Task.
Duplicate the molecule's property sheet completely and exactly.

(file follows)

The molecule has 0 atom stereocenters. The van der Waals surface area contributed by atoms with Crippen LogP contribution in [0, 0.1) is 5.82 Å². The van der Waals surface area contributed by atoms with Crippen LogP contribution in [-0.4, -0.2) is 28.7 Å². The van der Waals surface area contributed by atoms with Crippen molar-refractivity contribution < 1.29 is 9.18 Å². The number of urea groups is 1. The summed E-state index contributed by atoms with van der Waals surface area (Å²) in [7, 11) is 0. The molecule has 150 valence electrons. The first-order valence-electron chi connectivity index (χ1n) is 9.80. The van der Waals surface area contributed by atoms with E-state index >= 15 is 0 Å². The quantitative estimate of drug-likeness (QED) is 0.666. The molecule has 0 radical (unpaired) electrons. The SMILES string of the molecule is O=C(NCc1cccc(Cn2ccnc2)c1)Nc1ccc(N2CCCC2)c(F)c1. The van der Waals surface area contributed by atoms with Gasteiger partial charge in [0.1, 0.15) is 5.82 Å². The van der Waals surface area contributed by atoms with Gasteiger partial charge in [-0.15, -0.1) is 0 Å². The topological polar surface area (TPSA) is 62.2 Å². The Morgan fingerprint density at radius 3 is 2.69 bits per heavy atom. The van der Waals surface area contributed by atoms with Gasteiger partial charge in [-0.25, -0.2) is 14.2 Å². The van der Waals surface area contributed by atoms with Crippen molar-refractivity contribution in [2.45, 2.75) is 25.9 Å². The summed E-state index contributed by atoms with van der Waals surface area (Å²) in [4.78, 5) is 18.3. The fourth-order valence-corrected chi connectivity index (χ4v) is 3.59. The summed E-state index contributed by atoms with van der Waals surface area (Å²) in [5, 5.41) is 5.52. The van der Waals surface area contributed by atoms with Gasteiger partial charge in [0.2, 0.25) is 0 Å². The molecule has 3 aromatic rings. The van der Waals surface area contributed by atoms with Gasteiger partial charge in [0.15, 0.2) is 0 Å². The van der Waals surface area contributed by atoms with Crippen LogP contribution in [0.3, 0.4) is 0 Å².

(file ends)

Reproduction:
The molecule has 0 atom stereocenters. The van der Waals surface area contributed by atoms with Crippen LogP contribution in [0, 0.1) is 5.82 Å². The van der Waals surface area contributed by atoms with Crippen LogP contribution in [-0.4, -0.2) is 28.7 Å². The van der Waals surface area contributed by atoms with Crippen molar-refractivity contribution < 1.29 is 9.18 Å². The number of urea groups is 1. The summed E-state index contributed by atoms with van der Waals surface area (Å²) in [7, 11) is 0. The molecule has 150 valence electrons. The first-order valence-electron chi connectivity index (χ1n) is 9.80. The van der Waals surface area contributed by atoms with E-state index >= 15 is 0 Å². The quantitative estimate of drug-likeness (QED) is 0.666. The molecule has 0 radical (unpaired) electrons. The SMILES string of the molecule is O=C(NCc1cccc(Cn2ccnc2)c1)Nc1ccc(N2CCCC2)c(F)c1. The van der Waals surface area contributed by atoms with Gasteiger partial charge in [0.1, 0.15) is 5.82 Å². The van der Waals surface area contributed by atoms with Gasteiger partial charge in [-0.15, -0.1) is 0 Å². The topological polar surface area (TPSA) is 62.2 Å². The Morgan fingerprint density at radius 3 is 2.69 bits per heavy atom. The van der Waals surface area contributed by atoms with Gasteiger partial charge in [-0.25, -0.2) is 14.2 Å². The van der Waals surface area contributed by atoms with Crippen molar-refractivity contribution in [2.45, 2.75) is 25.9 Å². The summed E-state index contributed by atoms with van der Waals surface area (Å²) in [4.78, 5) is 18.3. The fourth-order valence-corrected chi connectivity index (χ4v) is 3.59. The summed E-state index contributed by atoms with van der Waals surface area (Å²) in [5, 5.41) is 5.52. The van der Waals surface area contributed by atoms with Gasteiger partial charge in [0.2, 0.25) is 0 Å². The molecule has 3 aromatic rings. The van der Waals surface area contributed by atoms with Gasteiger partial charge in [0.15, 0.2) is 0 Å². The van der Waals surface area contributed by atoms with Crippen LogP contribution in [0.3, 0.4) is 0 Å².